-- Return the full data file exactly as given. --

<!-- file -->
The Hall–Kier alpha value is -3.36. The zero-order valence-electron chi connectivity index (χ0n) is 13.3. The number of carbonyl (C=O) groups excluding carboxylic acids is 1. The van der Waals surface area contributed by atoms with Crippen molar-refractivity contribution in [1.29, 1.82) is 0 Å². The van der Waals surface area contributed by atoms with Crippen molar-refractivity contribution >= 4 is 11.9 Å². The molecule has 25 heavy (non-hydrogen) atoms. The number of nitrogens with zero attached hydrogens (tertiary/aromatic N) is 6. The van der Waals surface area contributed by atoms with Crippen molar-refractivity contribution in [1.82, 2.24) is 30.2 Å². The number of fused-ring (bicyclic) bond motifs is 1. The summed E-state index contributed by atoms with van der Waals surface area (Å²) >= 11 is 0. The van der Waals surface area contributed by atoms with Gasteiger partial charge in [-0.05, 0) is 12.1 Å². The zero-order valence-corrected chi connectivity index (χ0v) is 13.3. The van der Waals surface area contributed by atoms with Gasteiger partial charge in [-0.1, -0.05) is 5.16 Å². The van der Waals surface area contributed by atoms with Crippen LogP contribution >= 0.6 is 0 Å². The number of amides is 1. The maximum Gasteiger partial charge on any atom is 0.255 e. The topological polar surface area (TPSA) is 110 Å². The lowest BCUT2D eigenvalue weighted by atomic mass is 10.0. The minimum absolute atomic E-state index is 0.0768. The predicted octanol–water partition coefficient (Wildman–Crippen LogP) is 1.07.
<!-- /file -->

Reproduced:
The Hall–Kier alpha value is -3.36. The zero-order valence-electron chi connectivity index (χ0n) is 13.3. The number of carbonyl (C=O) groups excluding carboxylic acids is 1. The van der Waals surface area contributed by atoms with Crippen molar-refractivity contribution in [1.29, 1.82) is 0 Å². The van der Waals surface area contributed by atoms with Crippen molar-refractivity contribution >= 4 is 11.9 Å². The molecule has 25 heavy (non-hydrogen) atoms. The number of nitrogens with zero attached hydrogens (tertiary/aromatic N) is 6. The van der Waals surface area contributed by atoms with Crippen molar-refractivity contribution in [1.82, 2.24) is 30.2 Å². The number of fused-ring (bicyclic) bond motifs is 1. The summed E-state index contributed by atoms with van der Waals surface area (Å²) >= 11 is 0. The van der Waals surface area contributed by atoms with Gasteiger partial charge in [-0.05, 0) is 12.1 Å². The zero-order valence-corrected chi connectivity index (χ0v) is 13.3. The van der Waals surface area contributed by atoms with Gasteiger partial charge in [-0.1, -0.05) is 5.16 Å². The van der Waals surface area contributed by atoms with Crippen LogP contribution >= 0.6 is 0 Å². The number of amides is 1. The maximum Gasteiger partial charge on any atom is 0.255 e. The topological polar surface area (TPSA) is 110 Å². The lowest BCUT2D eigenvalue weighted by atomic mass is 10.0. The minimum absolute atomic E-state index is 0.0768. The predicted octanol–water partition coefficient (Wildman–Crippen LogP) is 1.07.